This module is designed to introduce students to the roles of different key professionals within the children's and young people's workforce to develop an appreciation of the complexities involved with multi-agency practice. There will be a focus on the importance on building and developing authentic relationships with children, young people, parents, families and carers. It is an interactive module which includes skills workshops and involvement from people with lived experience and representatives from partner agencies. Students learn about the role and tasks of practitioners and develop professional skills in verbal and written communication within a range of children and young people contexts. They have the opportunity to receive formative feedback on their on their communication skills, and engage in simulated activities in the Practice Learning Suite. Students are required to engage with different professionals and settings, as part of the module in order to apply their communication skills and reflect on the roles of professionals and the services offered to children.

Preparation for Practice with Children and Young People

30 credits

This module introduces you to a range of tools that will enable you to develop a clearer sense of your personal and professional selves, as preparation for entering the children and young people's workforce. The first semester focuses on understanding the personal self and the differences to the professional self. The second semester focuses on communication and building and developing authentic and reliable relationships with children and young people. You will use creative tools to develop skills in active listening, in speaking and engaging authentically and in developing skills to communicate in a variety of settings with children and young people. Students receive formative feedback on written work and on their communication and engagement skills for children and young people. You are encouraged to undertake relevant extra-curricular opportunities as part of the module in order to further consolidate and apply your learning. This includes volunteering or paid opportunities within the university or wider community.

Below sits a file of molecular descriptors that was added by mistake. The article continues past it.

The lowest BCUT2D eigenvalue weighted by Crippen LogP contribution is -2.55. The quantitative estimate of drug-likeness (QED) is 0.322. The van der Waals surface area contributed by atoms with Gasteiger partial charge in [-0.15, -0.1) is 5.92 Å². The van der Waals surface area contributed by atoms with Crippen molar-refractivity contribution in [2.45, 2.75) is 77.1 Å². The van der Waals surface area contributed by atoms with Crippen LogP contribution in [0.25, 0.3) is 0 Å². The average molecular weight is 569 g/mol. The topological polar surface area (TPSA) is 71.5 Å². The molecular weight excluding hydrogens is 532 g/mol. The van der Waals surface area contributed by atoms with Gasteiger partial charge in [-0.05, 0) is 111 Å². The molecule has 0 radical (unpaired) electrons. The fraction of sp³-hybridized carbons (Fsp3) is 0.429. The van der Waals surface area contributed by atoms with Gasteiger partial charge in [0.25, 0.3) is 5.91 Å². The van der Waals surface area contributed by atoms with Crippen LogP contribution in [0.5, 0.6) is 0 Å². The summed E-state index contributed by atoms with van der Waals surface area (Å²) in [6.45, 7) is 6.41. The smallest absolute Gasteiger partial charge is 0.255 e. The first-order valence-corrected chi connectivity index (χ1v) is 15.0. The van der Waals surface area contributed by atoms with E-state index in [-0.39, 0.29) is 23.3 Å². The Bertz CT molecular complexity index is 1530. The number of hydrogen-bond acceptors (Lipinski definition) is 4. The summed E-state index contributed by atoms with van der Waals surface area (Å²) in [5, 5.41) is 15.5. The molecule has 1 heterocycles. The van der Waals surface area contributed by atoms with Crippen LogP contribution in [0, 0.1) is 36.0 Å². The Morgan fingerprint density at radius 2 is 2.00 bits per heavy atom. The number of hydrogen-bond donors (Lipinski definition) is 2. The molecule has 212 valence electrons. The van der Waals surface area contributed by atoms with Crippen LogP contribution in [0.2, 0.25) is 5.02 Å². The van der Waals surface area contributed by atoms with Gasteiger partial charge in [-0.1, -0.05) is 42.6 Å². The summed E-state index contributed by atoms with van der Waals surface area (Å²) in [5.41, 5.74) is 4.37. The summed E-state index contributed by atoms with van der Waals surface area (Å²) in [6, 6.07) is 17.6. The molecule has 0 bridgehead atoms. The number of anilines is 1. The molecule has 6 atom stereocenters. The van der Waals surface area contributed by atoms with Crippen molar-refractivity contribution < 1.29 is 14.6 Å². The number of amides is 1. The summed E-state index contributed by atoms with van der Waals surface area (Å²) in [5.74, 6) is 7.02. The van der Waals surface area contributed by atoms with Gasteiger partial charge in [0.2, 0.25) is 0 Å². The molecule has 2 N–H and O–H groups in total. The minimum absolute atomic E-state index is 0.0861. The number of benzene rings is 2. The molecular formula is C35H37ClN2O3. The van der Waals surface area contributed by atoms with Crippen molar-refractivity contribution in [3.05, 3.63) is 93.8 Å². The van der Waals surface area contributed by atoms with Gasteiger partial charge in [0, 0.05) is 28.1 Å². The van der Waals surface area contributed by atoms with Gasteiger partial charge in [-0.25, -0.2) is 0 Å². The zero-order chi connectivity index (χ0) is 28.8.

Children And Young People's Development, Relationships And Social Contexts

30 credits

The module provides you with an understanding of human growth and development by reviewing theoretical perspectives and research regarding infant, child, adolescent and young people's development across the life course. This module will provide you with an understanding of the concepts of relationships within families, and issues of progression at different stages of life, identity and the life worlds. The module draws on theory and practice from a variety of perspectives including the main schools of thought in psychology and sociology, and explores current issues facing children and young people in today's society.

In Year 2 you will develop an in-depth social pedagogic knowledge, an understanding of children's law and rights, and the importance of safeguarding.

Core modules

Children and Young People: Rights and Responsibilities

30 credits

This module will enable students to analyse and reflect on the concept of children and young people's rights and the extent to which they are able to realise these rights. The module will use the United Nations Convention on the Rights of the Child 1989 as a framework to consider the rights of children and young people and the responsibilities of the state in enabling the realisation of these rights. It will focus on different theoretical and practical perspectives which enable rights to be realised and how these perspectives relate to the work of every profession in the children's workforce. The module will also take a comparative approach by considering the realisation of children and young people's rights in an international context.

Social Pedagogy

30 credits

This module will introduce the principles, theories and approaches of social pedagogy, exploring its relevance and applications in the European as well as UK context. Students will learn how the social pedagogy practitioner uses a range of educational, therapeutic and creative skills and methods in a variety of settings, including care, special educational needs, youth and community work, and social work. There will be a particular focus on the role of social pedagogy practitioners in empowering and giving a voice to children and young people. Students will be encouraged to develop a relationship-based and reflective approach to professional practice. 

Practice Experience: Local and International Contexts

30 credits